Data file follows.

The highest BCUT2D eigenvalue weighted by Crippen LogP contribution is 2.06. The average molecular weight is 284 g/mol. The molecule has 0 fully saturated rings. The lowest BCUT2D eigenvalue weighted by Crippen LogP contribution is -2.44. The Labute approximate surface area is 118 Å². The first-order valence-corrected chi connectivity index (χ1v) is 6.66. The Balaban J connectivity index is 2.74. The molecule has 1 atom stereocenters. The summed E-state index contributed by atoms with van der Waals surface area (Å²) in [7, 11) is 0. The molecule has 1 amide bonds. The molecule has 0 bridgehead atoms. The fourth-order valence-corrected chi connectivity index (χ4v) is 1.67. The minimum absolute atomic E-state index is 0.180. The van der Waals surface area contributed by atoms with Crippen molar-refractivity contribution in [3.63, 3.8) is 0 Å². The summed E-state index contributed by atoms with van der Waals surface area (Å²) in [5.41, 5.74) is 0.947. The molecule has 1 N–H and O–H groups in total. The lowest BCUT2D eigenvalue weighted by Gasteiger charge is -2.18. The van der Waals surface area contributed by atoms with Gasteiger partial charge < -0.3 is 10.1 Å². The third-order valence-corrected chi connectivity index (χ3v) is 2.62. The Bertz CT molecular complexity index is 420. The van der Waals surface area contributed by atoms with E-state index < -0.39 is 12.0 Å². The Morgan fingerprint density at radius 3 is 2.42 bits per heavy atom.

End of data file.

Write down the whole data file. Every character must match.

The highest BCUT2D eigenvalue weighted by Crippen LogP contribution is 2.06. The average molecular weight is 284 g/mol. The molecule has 0 fully saturated rings. The lowest BCUT2D eigenvalue weighted by Crippen LogP contribution is -2.44. The Labute approximate surface area is 118 Å². The first-order valence-corrected chi connectivity index (χ1v) is 6.66. The Balaban J connectivity index is 2.74. The molecule has 1 atom stereocenters. The summed E-state index contributed by atoms with van der Waals surface area (Å²) in [7, 11) is 0. The molecule has 1 amide bonds. The molecule has 0 bridgehead atoms. The fourth-order valence-corrected chi connectivity index (χ4v) is 1.67. The minimum absolute atomic E-state index is 0.180. The van der Waals surface area contributed by atoms with Crippen molar-refractivity contribution in [3.63, 3.8) is 0 Å². The summed E-state index contributed by atoms with van der Waals surface area (Å²) in [5.41, 5.74) is 0.947. The molecule has 1 N–H and O–H groups in total. The lowest BCUT2D eigenvalue weighted by Gasteiger charge is -2.18. The van der Waals surface area contributed by atoms with Gasteiger partial charge < -0.3 is 10.1 Å². The third-order valence-corrected chi connectivity index (χ3v) is 2.62. The Bertz CT molecular complexity index is 420. The van der Waals surface area contributed by atoms with E-state index < -0.39 is 12.0 Å². The Morgan fingerprint density at radius 3 is 2.42 bits per heavy atom.